Asus A8R32-MVP Deluxe w/ATI CrossFire Xpress 3200 Chipset

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May 19, 2006 by Devon Cooke

Asus A8R32-MVP Deluxe
CrossFire Xpress 3200 Socket 939 Motherboard
Street Price

The ASUS A8R32-MVP Deluxe is more or less an ATI-based equivalent of the super-high-end A8N32-SLI Deluxe. Both feature a stupendous amount of PCIe bandwidth, integrated everything, and passive cooling for the chipset.

Despite much hype around the efficiency of its 8-phase power regulation, the A8N32-SLI turned out to be a power-hungry motherboard. Passive cooling or not, it required 20~40W more power than other socket 939 motherboards we tested. The reason: An extra I/O chip designed specifically to provide extra PCIe bandwidth.

After this experience, we were leery about another high-bandwidth chipset board, but ATI's CrossFire Xpress 3200 chipset has gained a reputation for being a power miser, so we decided to give it a look.

Abstract gray-and-orange gives the retail box a sleek, street-racer look.

There are extra PCI brackets for two USB ports, two firewire ports (one 4-pin, one 6-pin), a game port, and a serial port.

A quick glance at the cooling system gave us reason to hope. Gone are the massive copper heatsinks and complex heatpipes from the A8N32-SLI. In their place are two passive heatsinks that are decidedly smaller, suggesting lower heat disspation.

Small, passive heatsinks.

Only a high-end board could make a full-ATX board look this cluttered.
Click image for a higher resolution view.

A complete list of features and specifications can be found on ASUS' web site. As can be expected of a high-end board, I/O connectors are plentiful. The board is so feature-rich that it would take several pages to describe them all in detail.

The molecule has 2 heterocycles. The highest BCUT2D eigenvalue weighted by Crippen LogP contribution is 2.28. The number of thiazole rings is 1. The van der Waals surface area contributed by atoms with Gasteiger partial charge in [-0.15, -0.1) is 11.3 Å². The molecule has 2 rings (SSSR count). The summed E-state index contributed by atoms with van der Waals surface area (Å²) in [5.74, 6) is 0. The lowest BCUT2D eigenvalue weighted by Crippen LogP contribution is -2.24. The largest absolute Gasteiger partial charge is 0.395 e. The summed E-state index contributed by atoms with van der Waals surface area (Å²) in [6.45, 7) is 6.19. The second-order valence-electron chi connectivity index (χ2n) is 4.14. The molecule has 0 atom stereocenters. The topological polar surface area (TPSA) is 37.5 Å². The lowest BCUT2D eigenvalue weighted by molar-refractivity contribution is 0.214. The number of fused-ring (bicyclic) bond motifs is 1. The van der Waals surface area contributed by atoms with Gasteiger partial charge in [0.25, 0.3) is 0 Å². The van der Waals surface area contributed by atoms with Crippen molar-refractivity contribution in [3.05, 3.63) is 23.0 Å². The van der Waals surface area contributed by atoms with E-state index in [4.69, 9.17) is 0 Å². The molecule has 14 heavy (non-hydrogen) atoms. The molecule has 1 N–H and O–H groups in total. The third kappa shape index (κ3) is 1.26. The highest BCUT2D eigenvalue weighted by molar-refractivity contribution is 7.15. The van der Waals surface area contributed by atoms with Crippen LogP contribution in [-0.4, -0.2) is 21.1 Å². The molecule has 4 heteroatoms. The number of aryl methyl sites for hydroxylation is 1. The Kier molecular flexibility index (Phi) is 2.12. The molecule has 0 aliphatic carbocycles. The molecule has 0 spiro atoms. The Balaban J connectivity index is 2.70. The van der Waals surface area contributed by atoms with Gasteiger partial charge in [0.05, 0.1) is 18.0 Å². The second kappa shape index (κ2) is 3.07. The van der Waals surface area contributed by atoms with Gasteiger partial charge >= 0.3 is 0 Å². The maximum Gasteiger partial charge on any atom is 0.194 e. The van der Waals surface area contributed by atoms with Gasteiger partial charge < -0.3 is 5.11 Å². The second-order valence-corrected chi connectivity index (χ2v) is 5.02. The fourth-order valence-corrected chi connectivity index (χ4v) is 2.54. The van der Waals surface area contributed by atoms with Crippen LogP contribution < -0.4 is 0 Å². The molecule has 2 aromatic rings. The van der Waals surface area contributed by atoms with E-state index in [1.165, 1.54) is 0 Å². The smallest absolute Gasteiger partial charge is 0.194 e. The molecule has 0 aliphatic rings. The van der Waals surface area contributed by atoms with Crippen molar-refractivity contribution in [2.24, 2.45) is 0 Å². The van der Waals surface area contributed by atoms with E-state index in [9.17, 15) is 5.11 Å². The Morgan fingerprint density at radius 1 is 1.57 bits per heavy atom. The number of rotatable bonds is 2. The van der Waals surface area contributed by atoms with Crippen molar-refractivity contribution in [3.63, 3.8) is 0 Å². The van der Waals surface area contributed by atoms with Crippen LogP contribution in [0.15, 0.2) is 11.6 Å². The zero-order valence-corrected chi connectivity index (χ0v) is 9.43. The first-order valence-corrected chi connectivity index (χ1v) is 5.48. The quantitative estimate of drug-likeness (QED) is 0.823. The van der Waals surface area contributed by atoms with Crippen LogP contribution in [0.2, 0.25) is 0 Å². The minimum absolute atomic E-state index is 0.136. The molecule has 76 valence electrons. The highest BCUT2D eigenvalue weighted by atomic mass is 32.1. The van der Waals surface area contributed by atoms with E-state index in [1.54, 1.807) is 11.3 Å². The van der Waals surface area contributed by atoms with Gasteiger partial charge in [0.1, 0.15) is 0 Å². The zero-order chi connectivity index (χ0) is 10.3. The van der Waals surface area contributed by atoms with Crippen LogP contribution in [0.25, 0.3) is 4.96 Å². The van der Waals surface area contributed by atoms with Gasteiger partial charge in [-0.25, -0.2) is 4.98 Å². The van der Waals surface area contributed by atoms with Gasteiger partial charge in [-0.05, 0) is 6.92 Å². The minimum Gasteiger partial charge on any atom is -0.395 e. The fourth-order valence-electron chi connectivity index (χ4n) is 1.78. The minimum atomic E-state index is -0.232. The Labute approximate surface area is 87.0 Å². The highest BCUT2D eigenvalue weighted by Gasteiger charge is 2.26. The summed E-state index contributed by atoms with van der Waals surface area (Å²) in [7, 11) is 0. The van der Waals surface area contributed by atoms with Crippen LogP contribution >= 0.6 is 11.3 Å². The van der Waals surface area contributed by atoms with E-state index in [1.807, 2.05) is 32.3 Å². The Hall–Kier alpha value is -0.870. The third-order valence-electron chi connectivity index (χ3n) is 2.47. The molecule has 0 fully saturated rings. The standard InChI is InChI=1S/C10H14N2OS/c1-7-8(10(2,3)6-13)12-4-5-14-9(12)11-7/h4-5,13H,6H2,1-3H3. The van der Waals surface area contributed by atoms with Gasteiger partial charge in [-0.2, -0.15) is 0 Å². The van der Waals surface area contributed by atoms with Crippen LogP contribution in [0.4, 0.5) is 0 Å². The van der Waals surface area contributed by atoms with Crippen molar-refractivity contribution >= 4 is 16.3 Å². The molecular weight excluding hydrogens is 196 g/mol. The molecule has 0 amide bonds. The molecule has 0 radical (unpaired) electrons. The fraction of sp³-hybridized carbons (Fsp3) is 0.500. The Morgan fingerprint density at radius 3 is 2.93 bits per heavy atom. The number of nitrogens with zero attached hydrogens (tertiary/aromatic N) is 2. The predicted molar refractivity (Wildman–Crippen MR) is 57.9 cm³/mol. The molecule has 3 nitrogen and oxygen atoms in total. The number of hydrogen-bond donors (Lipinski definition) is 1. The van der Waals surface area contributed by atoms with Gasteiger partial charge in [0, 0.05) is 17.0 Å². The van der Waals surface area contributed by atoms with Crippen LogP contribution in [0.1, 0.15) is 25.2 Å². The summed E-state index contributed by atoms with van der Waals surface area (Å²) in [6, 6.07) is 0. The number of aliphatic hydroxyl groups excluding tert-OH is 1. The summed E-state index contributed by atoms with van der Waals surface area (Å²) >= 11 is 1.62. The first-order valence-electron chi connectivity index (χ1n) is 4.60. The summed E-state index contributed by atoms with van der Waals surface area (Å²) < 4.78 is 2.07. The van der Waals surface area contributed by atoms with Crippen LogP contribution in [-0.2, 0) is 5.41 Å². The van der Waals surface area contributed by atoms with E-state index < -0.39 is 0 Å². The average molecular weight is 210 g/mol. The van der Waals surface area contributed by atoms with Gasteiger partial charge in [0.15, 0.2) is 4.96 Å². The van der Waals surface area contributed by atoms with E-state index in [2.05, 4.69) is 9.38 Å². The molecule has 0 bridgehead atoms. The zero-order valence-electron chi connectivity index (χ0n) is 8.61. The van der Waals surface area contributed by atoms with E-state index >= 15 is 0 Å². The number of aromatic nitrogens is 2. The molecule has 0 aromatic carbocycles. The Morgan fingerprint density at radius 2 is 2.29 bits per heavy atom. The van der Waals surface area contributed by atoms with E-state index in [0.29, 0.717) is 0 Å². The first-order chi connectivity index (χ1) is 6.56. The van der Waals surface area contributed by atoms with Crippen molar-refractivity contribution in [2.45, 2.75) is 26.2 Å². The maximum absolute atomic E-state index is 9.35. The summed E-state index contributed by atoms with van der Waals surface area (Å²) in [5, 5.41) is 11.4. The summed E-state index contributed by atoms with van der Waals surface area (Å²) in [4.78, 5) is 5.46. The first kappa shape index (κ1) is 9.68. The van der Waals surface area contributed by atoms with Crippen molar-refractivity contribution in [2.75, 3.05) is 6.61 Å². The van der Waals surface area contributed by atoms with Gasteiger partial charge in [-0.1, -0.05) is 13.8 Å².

The big selling feature is the CrossFire Xpress 3200 chipset, which provides a total of 40 PCI Express lanes — enough to let both 16x slots run at their full bandwidth with a few more left over for peripherals. Only a CrossFire-based setup with twin graphics cards is likely to even approach this amount of bandwidth, and even then the advantage over a board with less bandwidth is quite small.

Two flavors of S/PDIF, eSATA and twin gigabit ethernet ports are highlights on the back panel.

Considering how challenging it is to cool a dual graphics setup quietly, few noise-conscious users are likely to want the A8R32-MVP for the extra PCI Express lanes. Some other features will have to justify it's top-of-the-line price. Some people will simply opt to go with a cheaper board, but there are enough unusual features that it may still be worth a look. For example:

  • An eSATA port that allows an external drive to run at full SATA speeds (although no power port or cable for such a drive is provided)
  • Two S/PDIF out ports, one optical and one coaxial
  • Dual gigabit ethernet ports
  • Voltage adjustments for just about everything

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